Re: Getting Information

Subject: Re: Getting Information
From: Marilyn Flax <Marilyn_Flax -at- PRESENCE -dot- COM -dot- AU>
Date: Fri, 18 Jun 1999 14:44:17 +1000

How would you present a documentation presentation? I've been toying with
the idea but the developers are working to extremely tight schedules and it
may take too much time to describe the manual and then invite discussion.
Any advice?

My favourite way to get information is to observe users while they are
working, or sit in on training sessions.
My usual way is to figure the product out for myself - time consuming for me
but does not require time from developers. Then, after I know a fair amount,
I am able to ask developers more detailed questions, and they are usually
more willing to help when they see that I know what's what.

-----Original Message-----
From: Technical Writers List; for all Technical Communication issues
[mailto:TECHWR-L -at- LISTSERV -dot- OKSTATE -dot- EDU]On Behalf Of Michael Schiesl
Sent: Friday, 18 June 1999 8:16
Subject: Getting Information

One of the most trying tasks that I've come across is getting information.
thought that I'd open a little discussion here...Here are some different
angles/strategies that I've cooked up to get information. If you have any
that have worked for you, I'd be happy to hear about them.

- Host a website. Place writing issues on the site and mail periodic
to developers, disguising them as a what's new this week report.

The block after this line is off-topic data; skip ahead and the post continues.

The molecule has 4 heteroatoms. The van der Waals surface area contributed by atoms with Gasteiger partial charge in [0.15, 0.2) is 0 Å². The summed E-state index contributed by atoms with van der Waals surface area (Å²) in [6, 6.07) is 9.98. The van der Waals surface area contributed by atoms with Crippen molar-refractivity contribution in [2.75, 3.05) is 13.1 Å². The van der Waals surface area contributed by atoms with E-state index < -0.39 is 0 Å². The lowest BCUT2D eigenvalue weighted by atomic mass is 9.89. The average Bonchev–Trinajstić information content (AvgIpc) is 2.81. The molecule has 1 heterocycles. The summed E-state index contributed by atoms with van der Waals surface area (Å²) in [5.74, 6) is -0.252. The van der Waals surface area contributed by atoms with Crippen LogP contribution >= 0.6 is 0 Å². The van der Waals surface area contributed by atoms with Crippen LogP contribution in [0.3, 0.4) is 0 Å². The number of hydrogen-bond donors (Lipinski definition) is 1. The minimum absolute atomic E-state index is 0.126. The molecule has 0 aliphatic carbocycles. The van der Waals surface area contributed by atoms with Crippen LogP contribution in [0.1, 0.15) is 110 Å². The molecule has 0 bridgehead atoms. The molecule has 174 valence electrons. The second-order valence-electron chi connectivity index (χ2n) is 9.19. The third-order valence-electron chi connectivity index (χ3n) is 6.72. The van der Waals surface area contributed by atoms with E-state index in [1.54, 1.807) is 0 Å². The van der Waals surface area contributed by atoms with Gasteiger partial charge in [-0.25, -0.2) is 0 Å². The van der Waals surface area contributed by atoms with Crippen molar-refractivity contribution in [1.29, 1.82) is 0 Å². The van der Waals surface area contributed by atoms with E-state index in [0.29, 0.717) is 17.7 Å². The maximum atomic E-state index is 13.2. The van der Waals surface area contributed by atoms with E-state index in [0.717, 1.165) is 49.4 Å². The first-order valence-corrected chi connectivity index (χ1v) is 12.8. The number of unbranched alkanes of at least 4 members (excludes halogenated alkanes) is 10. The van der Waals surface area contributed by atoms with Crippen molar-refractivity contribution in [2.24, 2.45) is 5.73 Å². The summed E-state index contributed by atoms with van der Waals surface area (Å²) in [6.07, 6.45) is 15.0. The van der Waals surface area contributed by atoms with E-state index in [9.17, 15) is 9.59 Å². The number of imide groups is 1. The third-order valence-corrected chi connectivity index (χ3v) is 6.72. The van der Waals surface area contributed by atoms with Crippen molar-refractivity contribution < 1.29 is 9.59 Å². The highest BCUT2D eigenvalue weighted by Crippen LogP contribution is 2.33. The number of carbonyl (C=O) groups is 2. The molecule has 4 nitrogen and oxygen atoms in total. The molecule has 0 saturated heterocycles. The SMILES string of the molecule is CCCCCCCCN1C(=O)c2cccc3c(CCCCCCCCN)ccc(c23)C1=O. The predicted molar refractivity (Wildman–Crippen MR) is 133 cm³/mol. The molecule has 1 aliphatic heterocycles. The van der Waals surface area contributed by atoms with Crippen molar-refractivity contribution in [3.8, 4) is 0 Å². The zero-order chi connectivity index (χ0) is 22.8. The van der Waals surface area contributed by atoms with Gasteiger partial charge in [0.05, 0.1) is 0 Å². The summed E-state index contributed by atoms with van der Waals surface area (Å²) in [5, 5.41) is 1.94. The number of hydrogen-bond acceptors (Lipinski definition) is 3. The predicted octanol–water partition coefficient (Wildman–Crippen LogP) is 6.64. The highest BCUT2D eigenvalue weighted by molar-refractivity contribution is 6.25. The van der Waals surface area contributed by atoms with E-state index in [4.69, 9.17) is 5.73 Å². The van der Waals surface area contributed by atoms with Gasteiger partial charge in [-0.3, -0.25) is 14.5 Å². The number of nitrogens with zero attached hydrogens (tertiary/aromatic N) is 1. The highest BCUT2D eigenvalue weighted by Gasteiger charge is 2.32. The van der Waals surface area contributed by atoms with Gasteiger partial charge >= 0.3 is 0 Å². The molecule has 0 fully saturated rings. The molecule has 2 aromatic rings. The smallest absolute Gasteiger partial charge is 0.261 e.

- Host a Lotus Notes database. Place issues online and mail reminders to
developers/etc. periodically.

- Show developers some model documentation. It may get them more interested
than just continual interrogation.

- Attend their meetings.

- Ask if you can qual test the product (say that you are testing your

- Keep them informed of documentation efforts.

- Ask them to explain their efforts, knowledge, or technology (you may hit a

- Ask them how the product works.

- Ask some specified questions.

- Invite them to a documentation presentation.

- Ask for a product presentation.

- Ask for a product demonstration.

- Hand out surveys/questionnaires.

- Keep yourself visible to them. If you do not sit by them, make sure to
take a
daily stroll through their area. A periodic email/phone call will remind
that you exist.

- Get to know them. Become their friend.

- Become assertive. Don't be a bully, but do assert your aspects of the

I always have to be new and creative in how I work with people. Please add
contributions that you may have.

Michael Schiesl
Rockwell Automation Product Documentation

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